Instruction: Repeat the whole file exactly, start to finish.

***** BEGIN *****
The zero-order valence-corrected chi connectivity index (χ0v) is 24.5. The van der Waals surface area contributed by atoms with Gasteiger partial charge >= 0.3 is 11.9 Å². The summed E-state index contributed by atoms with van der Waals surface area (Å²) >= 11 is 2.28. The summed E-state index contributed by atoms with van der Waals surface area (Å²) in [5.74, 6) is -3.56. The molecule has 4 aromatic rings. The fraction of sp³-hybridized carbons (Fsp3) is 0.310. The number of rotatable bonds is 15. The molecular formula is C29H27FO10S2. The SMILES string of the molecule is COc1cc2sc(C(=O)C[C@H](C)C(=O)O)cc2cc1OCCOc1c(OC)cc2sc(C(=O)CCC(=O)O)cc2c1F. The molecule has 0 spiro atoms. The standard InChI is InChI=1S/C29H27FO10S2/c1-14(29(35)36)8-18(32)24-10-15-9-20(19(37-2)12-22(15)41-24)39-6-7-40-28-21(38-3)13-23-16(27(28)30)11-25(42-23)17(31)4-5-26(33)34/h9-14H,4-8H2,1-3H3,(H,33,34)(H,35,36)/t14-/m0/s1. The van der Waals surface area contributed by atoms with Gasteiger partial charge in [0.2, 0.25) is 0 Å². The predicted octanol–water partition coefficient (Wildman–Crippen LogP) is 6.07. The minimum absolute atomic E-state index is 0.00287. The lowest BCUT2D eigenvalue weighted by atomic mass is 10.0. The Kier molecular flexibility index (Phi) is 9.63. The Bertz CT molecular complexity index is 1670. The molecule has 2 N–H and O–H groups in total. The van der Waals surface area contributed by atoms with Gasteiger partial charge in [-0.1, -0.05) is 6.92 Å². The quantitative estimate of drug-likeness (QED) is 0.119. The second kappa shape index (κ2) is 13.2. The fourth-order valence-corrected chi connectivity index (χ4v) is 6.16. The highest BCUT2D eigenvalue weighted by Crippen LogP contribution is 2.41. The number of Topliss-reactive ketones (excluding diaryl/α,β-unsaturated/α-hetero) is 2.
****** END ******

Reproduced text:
The zero-order valence-corrected chi connectivity index (χ0v) is 24.5. The van der Waals surface area contributed by atoms with Gasteiger partial charge >= 0.3 is 11.9 Å². The summed E-state index contributed by atoms with van der Waals surface area (Å²) >= 11 is 2.28. The summed E-state index contributed by atoms with van der Waals surface area (Å²) in [5.74, 6) is -3.56. The molecule has 4 aromatic rings. The fraction of sp³-hybridized carbons (Fsp3) is 0.310. The number of rotatable bonds is 15. The molecular formula is C29H27FO10S2. The SMILES string of the molecule is COc1cc2sc(C(=O)C[C@H](C)C(=O)O)cc2cc1OCCOc1c(OC)cc2sc(C(=O)CCC(=O)O)cc2c1F. The molecule has 0 spiro atoms. The standard InChI is InChI=1S/C29H27FO10S2/c1-14(29(35)36)8-18(32)24-10-15-9-20(19(37-2)12-22(15)41-24)39-6-7-40-28-21(38-3)13-23-16(27(28)30)11-25(42-23)17(31)4-5-26(33)34/h9-14H,4-8H2,1-3H3,(H,33,34)(H,35,36)/t14-/m0/s1. The van der Waals surface area contributed by atoms with Gasteiger partial charge in [0.2, 0.25) is 0 Å². The predicted octanol–water partition coefficient (Wildman–Crippen LogP) is 6.07. The minimum absolute atomic E-state index is 0.00287. The lowest BCUT2D eigenvalue weighted by atomic mass is 10.0. The Kier molecular flexibility index (Phi) is 9.63. The Bertz CT molecular complexity index is 1670. The molecule has 2 N–H and O–H groups in total. The van der Waals surface area contributed by atoms with Gasteiger partial charge in [-0.1, -0.05) is 6.92 Å². The quantitative estimate of drug-likeness (QED) is 0.119. The second kappa shape index (κ2) is 13.2. The fourth-order valence-corrected chi connectivity index (χ4v) is 6.16. The highest BCUT2D eigenvalue weighted by Crippen LogP contribution is 2.41. The number of Topliss-reactive ketones (excluding diaryl/α,β-unsaturated/α-hetero) is 2.